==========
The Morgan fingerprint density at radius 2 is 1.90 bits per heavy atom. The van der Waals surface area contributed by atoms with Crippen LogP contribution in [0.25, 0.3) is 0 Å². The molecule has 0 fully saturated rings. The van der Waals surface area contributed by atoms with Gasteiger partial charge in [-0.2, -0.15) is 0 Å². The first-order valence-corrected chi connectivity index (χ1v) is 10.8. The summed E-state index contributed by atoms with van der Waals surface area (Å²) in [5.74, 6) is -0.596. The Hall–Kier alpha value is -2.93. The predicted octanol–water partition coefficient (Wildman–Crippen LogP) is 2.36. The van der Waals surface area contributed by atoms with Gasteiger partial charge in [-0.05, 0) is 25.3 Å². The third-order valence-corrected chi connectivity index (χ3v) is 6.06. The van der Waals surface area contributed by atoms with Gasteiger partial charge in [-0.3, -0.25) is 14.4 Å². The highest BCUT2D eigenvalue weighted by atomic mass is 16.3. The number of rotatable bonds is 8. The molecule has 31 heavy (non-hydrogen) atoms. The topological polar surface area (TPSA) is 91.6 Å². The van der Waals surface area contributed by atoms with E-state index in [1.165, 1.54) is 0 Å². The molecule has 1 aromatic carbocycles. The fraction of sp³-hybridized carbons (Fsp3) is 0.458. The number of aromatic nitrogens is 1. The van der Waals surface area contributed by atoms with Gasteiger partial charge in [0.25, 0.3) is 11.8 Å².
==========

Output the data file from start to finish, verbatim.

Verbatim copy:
The Morgan fingerprint density at radius 2 is 1.90 bits per heavy atom. The van der Waals surface area contributed by atoms with Crippen LogP contribution in [0.25, 0.3) is 0 Å². The molecule has 0 fully saturated rings. The van der Waals surface area contributed by atoms with Gasteiger partial charge in [-0.2, -0.15) is 0 Å². The first-order valence-corrected chi connectivity index (χ1v) is 10.8. The summed E-state index contributed by atoms with van der Waals surface area (Å²) in [5.74, 6) is -0.596. The Hall–Kier alpha value is -2.93. The predicted octanol–water partition coefficient (Wildman–Crippen LogP) is 2.36. The van der Waals surface area contributed by atoms with Gasteiger partial charge in [-0.05, 0) is 25.3 Å². The third-order valence-corrected chi connectivity index (χ3v) is 6.06. The van der Waals surface area contributed by atoms with Gasteiger partial charge in [-0.3, -0.25) is 14.4 Å². The highest BCUT2D eigenvalue weighted by atomic mass is 16.3. The number of rotatable bonds is 8. The molecule has 31 heavy (non-hydrogen) atoms. The topological polar surface area (TPSA) is 91.6 Å². The van der Waals surface area contributed by atoms with E-state index in [1.165, 1.54) is 0 Å². The molecule has 1 aromatic carbocycles. The fraction of sp³-hybridized carbons (Fsp3) is 0.458. The number of aromatic nitrogens is 1. The van der Waals surface area contributed by atoms with Gasteiger partial charge in [0.25, 0.3) is 11.8 Å².